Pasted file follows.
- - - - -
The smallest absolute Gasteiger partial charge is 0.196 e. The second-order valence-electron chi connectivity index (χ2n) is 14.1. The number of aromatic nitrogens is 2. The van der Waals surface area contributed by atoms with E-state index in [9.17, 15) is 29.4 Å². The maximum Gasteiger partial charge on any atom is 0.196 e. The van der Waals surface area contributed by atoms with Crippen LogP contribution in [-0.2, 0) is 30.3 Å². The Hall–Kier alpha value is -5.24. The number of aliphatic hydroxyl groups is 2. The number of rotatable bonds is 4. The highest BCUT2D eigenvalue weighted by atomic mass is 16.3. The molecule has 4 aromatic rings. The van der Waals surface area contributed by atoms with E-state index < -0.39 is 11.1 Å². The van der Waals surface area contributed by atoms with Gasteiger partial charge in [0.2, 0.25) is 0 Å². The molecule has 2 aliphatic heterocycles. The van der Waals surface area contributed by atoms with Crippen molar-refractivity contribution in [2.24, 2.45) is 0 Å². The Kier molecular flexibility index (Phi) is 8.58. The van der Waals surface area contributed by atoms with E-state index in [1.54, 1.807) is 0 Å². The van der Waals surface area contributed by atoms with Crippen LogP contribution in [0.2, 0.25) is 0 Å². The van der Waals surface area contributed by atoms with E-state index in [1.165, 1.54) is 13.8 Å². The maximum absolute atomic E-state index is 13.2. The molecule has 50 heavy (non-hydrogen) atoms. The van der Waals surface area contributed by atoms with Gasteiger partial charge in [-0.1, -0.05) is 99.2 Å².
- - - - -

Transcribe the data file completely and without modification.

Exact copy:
The smallest absolute Gasteiger partial charge is 0.196 e. The second-order valence-electron chi connectivity index (χ2n) is 14.1. The number of aromatic nitrogens is 2. The van der Waals surface area contributed by atoms with E-state index in [9.17, 15) is 29.4 Å². The maximum Gasteiger partial charge on any atom is 0.196 e. The van der Waals surface area contributed by atoms with Crippen LogP contribution in [-0.2, 0) is 30.3 Å². The Hall–Kier alpha value is -5.24. The number of aliphatic hydroxyl groups is 2. The number of rotatable bonds is 4. The highest BCUT2D eigenvalue weighted by atomic mass is 16.3. The molecule has 4 aromatic rings. The van der Waals surface area contributed by atoms with E-state index < -0.39 is 11.1 Å². The van der Waals surface area contributed by atoms with Gasteiger partial charge in [0.2, 0.25) is 0 Å². The molecule has 2 aliphatic heterocycles. The van der Waals surface area contributed by atoms with Crippen molar-refractivity contribution in [2.24, 2.45) is 0 Å². The Kier molecular flexibility index (Phi) is 8.58. The van der Waals surface area contributed by atoms with E-state index in [1.54, 1.807) is 0 Å². The van der Waals surface area contributed by atoms with Crippen LogP contribution in [0.2, 0.25) is 0 Å². The van der Waals surface area contributed by atoms with E-state index in [1.165, 1.54) is 13.8 Å². The maximum absolute atomic E-state index is 13.2. The molecule has 50 heavy (non-hydrogen) atoms. The van der Waals surface area contributed by atoms with Gasteiger partial charge in [-0.1, -0.05) is 99.2 Å².